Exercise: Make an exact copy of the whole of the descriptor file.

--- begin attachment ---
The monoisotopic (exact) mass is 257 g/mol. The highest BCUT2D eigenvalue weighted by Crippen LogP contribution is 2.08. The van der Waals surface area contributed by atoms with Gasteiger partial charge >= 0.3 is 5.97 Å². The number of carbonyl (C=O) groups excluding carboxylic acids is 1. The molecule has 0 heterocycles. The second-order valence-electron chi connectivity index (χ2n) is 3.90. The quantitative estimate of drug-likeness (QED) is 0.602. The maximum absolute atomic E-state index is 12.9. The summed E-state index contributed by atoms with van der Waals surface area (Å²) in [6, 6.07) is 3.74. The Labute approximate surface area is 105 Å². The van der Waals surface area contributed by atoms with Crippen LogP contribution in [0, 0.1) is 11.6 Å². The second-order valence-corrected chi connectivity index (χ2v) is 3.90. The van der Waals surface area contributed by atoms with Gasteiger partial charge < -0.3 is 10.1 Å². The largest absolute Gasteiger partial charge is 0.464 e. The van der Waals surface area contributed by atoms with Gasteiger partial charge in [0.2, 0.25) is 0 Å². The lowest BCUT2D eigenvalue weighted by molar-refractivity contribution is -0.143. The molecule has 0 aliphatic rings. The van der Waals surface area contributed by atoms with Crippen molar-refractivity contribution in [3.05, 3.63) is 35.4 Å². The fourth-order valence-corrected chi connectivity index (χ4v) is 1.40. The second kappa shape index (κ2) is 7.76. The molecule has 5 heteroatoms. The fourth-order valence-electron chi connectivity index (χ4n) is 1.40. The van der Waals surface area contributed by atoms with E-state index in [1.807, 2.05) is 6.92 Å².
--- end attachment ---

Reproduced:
The monoisotopic (exact) mass is 257 g/mol. The highest BCUT2D eigenvalue weighted by Crippen LogP contribution is 2.08. The van der Waals surface area contributed by atoms with Gasteiger partial charge >= 0.3 is 5.97 Å². The number of carbonyl (C=O) groups excluding carboxylic acids is 1. The molecule has 0 heterocycles. The second-order valence-electron chi connectivity index (χ2n) is 3.90. The quantitative estimate of drug-likeness (QED) is 0.602. The maximum absolute atomic E-state index is 12.9. The summed E-state index contributed by atoms with van der Waals surface area (Å²) in [6, 6.07) is 3.74. The Labute approximate surface area is 105 Å². The van der Waals surface area contributed by atoms with Crippen LogP contribution in [0, 0.1) is 11.6 Å². The second-order valence-corrected chi connectivity index (χ2v) is 3.90. The van der Waals surface area contributed by atoms with Gasteiger partial charge < -0.3 is 10.1 Å². The largest absolute Gasteiger partial charge is 0.464 e. The van der Waals surface area contributed by atoms with Gasteiger partial charge in [0.2, 0.25) is 0 Å². The lowest BCUT2D eigenvalue weighted by molar-refractivity contribution is -0.143. The molecule has 0 aliphatic rings. The van der Waals surface area contributed by atoms with Crippen molar-refractivity contribution in [3.05, 3.63) is 35.4 Å². The fourth-order valence-corrected chi connectivity index (χ4v) is 1.40. The second kappa shape index (κ2) is 7.76. The molecule has 5 heteroatoms. The fourth-order valence-electron chi connectivity index (χ4n) is 1.40. The van der Waals surface area contributed by atoms with E-state index in [1.807, 2.05) is 6.92 Å².